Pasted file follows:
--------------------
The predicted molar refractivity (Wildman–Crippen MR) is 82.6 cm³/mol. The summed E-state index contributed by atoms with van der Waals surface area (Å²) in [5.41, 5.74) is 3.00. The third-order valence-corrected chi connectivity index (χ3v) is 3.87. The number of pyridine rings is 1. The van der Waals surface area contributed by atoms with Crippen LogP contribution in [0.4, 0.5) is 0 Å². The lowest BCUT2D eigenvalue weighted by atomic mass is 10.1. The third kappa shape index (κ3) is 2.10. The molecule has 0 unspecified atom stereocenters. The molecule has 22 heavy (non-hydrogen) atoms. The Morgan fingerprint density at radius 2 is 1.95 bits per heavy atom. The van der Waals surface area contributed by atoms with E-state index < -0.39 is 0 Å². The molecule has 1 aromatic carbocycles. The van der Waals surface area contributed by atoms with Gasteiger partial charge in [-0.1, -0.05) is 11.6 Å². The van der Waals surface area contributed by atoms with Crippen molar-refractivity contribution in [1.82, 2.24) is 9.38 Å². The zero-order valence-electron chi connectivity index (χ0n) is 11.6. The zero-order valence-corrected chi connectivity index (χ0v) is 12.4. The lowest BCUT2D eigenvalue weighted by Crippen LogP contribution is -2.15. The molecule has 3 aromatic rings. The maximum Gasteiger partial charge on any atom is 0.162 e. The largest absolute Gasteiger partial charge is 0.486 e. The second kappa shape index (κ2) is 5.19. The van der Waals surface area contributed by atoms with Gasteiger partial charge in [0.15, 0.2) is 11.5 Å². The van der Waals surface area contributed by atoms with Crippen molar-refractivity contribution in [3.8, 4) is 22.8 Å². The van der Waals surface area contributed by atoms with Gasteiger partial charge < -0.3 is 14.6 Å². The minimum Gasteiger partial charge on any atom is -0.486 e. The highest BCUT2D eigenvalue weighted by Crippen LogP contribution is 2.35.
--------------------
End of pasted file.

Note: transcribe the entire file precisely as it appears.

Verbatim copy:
The predicted molar refractivity (Wildman–Crippen MR) is 82.6 cm³/mol. The summed E-state index contributed by atoms with van der Waals surface area (Å²) in [5.41, 5.74) is 3.00. The third-order valence-corrected chi connectivity index (χ3v) is 3.87. The number of pyridine rings is 1. The van der Waals surface area contributed by atoms with Crippen LogP contribution in [0.4, 0.5) is 0 Å². The lowest BCUT2D eigenvalue weighted by atomic mass is 10.1. The third kappa shape index (κ3) is 2.10. The molecule has 0 unspecified atom stereocenters. The molecule has 22 heavy (non-hydrogen) atoms. The Morgan fingerprint density at radius 2 is 1.95 bits per heavy atom. The van der Waals surface area contributed by atoms with E-state index < -0.39 is 0 Å². The molecule has 1 aromatic carbocycles. The van der Waals surface area contributed by atoms with Gasteiger partial charge in [-0.1, -0.05) is 11.6 Å². The van der Waals surface area contributed by atoms with Crippen molar-refractivity contribution in [1.82, 2.24) is 9.38 Å². The zero-order valence-electron chi connectivity index (χ0n) is 11.6. The zero-order valence-corrected chi connectivity index (χ0v) is 12.4. The lowest BCUT2D eigenvalue weighted by Crippen LogP contribution is -2.15. The molecule has 3 aromatic rings. The maximum Gasteiger partial charge on any atom is 0.162 e. The largest absolute Gasteiger partial charge is 0.486 e. The second kappa shape index (κ2) is 5.19. The van der Waals surface area contributed by atoms with Gasteiger partial charge in [0.15, 0.2) is 11.5 Å². The van der Waals surface area contributed by atoms with Crippen molar-refractivity contribution in [3.8, 4) is 22.8 Å². The van der Waals surface area contributed by atoms with Gasteiger partial charge < -0.3 is 14.6 Å². The minimum Gasteiger partial charge on any atom is -0.486 e. The highest BCUT2D eigenvalue weighted by Crippen LogP contribution is 2.35.